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Data on Company Website1
Pure Balance tubbed dog food receives the Advisor’s second-highest tier rating of 4 stars.
The Pure Balance product line includes 6 tubbed dog foods.
Each recipe below includes its related AAFCO nutrient profile when available on the product’s official webpage: Growth, Maintenance, All Life Stages, Supplemental or Unspecified.
Important: Because many websites do not reliably specify which Growth or All Life Stages recipes are safe for large breed puppies, we do not include that data in this report. Be sure to check actual packaging for that information.
- Pure Balance Chicken Dinner Pate [M]
- Pure Balance Lamb Dinner Pate (2.5 stars) [M]
- Pure Balance Beef Dinner in Gravy (5 stars) [A]
- Pure Balance Chicken Dinner in Gravy (5 stars) [A]
- Pure Balance Turkey and Sweet Potato Dinner (3.5 stars) [M]
- Pure Balance Salmon and Sweet Potato Dinner (3.5 stars) [M]
Pure Balance Chicken Dinner in Gravy was selected to represent the other products in the line for this review.
Pure Balance Chicken Dinner in Gravy
Canned Dog Food
Estimated Dry Matter Nutrient Content
Ingredients: Chicken, chicken broth, water sufficient for processing, chicken liver, dried egg product, peas, sweet potatoes, potato starch, spinach, guar gum, natural flavor, salt, sodium phosphate, flaxseed, potassium chloride, calcium carbonate, cranberries, blueberries, sunflower oil, carrageenan, choline chloride, zinc amino acid chelate, fish oil, iron amino acid chelate, xanthan gum, rosemary, parsley, vitamin E supplement, copper amino acid chelate, manganese amino acid chelate, sodium selenite, thiamine mononitrate, cobalt amino acid chelate, niacin supplement, d-calcium pantothenate, vitamin A supplement, riboflavin supplement, biotin, vitamin B12 supplement, potassium iodide, pyridoxine hydrochloride, vitamin D3 supplement, folic acid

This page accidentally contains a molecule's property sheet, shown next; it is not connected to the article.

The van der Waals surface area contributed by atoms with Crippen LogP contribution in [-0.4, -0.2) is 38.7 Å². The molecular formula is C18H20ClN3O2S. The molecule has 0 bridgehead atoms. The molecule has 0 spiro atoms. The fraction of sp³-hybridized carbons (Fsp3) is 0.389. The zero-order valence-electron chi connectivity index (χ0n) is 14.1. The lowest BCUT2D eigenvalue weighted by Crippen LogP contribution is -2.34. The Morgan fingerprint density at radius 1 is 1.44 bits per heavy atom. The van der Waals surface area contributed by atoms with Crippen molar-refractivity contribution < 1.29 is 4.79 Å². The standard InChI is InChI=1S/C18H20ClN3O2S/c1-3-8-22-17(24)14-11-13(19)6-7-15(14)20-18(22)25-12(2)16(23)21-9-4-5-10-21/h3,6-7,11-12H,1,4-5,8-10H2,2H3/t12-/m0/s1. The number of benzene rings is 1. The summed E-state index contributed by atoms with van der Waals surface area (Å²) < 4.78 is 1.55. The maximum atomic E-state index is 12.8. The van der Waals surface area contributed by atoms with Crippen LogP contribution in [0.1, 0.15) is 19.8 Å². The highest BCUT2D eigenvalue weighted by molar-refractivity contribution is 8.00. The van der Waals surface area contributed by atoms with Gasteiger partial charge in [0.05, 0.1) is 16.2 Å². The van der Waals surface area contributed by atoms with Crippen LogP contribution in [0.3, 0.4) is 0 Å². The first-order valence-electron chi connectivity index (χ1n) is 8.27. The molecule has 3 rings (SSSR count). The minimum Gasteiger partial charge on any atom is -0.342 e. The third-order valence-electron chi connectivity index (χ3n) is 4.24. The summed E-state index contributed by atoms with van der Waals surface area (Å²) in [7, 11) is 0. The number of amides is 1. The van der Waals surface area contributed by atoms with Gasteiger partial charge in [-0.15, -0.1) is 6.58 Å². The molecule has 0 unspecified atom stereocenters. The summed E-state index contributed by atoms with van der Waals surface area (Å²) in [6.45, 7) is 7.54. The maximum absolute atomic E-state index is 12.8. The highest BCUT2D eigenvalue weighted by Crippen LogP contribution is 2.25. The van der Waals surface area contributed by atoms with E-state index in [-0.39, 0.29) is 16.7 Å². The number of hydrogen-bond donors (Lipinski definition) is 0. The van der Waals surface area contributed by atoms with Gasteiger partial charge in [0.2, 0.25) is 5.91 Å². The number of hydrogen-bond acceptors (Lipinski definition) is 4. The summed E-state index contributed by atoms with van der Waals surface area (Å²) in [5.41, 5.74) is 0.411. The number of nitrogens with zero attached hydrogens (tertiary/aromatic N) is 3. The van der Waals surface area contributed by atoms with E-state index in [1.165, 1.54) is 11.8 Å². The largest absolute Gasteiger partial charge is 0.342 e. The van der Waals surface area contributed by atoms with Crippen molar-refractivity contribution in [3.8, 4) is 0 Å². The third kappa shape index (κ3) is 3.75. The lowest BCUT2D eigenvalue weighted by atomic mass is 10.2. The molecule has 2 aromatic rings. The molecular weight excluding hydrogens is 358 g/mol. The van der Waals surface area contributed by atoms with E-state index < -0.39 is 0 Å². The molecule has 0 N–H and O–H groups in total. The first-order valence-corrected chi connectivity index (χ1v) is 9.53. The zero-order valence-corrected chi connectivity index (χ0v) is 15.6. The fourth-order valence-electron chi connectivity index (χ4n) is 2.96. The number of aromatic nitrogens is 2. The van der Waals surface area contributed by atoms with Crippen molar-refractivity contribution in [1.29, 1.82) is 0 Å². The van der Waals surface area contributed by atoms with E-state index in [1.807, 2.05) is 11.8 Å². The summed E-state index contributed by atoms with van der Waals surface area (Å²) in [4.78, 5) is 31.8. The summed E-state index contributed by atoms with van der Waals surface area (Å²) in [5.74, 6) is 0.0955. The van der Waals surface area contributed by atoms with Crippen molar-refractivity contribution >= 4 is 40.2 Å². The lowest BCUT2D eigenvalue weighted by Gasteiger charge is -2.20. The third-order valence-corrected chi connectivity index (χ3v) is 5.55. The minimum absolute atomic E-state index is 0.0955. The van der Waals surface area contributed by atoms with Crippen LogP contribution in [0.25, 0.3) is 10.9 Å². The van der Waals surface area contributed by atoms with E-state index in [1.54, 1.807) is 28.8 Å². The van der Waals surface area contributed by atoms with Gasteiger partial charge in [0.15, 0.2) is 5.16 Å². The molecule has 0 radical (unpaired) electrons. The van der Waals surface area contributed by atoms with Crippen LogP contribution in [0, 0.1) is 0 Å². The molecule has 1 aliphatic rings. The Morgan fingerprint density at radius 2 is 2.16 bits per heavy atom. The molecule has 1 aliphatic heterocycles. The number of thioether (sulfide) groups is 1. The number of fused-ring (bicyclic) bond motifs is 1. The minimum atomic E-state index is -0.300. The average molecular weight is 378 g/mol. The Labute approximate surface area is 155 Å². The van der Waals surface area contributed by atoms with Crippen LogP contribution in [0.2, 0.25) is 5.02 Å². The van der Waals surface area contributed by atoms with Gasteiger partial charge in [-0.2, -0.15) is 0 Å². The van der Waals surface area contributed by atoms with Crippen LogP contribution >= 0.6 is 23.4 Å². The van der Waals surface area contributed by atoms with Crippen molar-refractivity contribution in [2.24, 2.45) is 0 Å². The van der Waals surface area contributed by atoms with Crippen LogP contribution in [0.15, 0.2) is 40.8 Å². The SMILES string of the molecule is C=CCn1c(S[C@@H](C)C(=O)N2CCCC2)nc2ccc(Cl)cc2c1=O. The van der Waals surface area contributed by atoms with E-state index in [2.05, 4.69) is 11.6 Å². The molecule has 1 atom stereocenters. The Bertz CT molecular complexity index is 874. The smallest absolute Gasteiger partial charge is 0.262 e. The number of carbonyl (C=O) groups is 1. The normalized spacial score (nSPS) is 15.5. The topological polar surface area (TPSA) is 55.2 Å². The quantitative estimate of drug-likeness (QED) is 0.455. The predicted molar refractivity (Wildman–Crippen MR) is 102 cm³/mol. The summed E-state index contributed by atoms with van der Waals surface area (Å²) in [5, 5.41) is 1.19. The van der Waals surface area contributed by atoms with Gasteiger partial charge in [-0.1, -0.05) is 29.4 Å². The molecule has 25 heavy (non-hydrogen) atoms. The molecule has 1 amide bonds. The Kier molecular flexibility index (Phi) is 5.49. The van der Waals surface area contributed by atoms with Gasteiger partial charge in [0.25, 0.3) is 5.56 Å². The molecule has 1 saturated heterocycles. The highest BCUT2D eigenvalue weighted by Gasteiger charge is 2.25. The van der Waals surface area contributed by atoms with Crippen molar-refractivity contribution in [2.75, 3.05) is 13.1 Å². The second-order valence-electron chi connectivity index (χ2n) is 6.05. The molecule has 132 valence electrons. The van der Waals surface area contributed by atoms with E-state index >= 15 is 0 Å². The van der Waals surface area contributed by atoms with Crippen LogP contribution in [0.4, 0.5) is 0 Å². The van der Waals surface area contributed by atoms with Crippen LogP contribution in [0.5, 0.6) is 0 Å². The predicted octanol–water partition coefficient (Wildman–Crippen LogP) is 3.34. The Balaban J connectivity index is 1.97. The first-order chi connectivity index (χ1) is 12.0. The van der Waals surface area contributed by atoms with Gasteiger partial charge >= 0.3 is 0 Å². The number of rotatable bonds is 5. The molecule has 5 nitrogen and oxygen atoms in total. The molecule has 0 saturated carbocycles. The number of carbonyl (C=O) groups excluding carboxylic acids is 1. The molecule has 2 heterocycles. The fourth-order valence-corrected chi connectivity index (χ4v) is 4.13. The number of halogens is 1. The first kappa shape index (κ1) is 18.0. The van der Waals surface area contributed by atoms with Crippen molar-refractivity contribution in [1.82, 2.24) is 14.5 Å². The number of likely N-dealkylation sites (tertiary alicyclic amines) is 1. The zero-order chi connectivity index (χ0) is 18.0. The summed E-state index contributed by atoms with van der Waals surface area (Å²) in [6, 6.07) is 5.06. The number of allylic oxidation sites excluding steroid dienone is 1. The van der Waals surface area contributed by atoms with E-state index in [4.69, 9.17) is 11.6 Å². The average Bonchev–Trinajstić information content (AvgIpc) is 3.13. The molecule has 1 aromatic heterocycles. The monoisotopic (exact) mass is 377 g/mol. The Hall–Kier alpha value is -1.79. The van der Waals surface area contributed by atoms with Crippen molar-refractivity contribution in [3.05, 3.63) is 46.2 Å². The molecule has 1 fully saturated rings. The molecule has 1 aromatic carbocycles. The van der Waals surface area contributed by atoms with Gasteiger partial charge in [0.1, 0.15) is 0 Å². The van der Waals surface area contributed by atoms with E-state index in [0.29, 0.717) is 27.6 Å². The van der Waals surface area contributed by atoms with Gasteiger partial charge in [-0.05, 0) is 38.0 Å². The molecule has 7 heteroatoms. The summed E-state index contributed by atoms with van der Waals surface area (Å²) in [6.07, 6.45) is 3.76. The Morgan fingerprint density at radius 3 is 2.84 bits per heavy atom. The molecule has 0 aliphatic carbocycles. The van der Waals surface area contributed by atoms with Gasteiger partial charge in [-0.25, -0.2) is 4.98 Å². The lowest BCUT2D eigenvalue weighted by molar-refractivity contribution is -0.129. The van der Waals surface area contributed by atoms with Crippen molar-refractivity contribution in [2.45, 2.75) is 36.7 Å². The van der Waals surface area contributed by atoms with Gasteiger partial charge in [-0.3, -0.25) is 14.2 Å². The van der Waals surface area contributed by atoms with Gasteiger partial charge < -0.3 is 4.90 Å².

Fiber (estimated dry matter content) = 8.3%
Red denotes controversial item
|Estimated Nutrient Content|
|Dry Matter Basis||44%||17%||31%|
|Calorie Weighted Basis||38%||35%||27%|
The first ingredient in this dog food is chicken. Chicken is considered “the clean combination of flesh and skin… derived from the parts or whole carcasses of chicken”.2
Chicken is naturally rich in the ten essential amino acids required by a dog to sustain life.
The second ingredient is chicken broth. Broths are of only modest nutritional value. Yet because they add both flavor and moisture to a dog food, they are a common addition component in many canned products.
The third ingredient is water, which adds nothing but moisture to this food. Water is a routine finding in most canned dog foods.
The fourth ingredient lists chicken liver. This is an organ meat sourced from a named animal and thus considered a beneficial component.
The fifth ingredient is dried egg product, a dehydrated form of shell-free eggs. Quality can vary significantly. Lower grade egg product can even come from commercial hatcheries — from eggs that have failed to hatch.
In any case, eggs are easy to digest and have an exceptionally high biological value.
The sixth ingredient includes peas. Peas are a quality source of carbohydrates. And like all legumes, they’re rich in natural fiber.
However, peas contain about 25% protein, a factor that must be considered when judging the meat content of this dog food.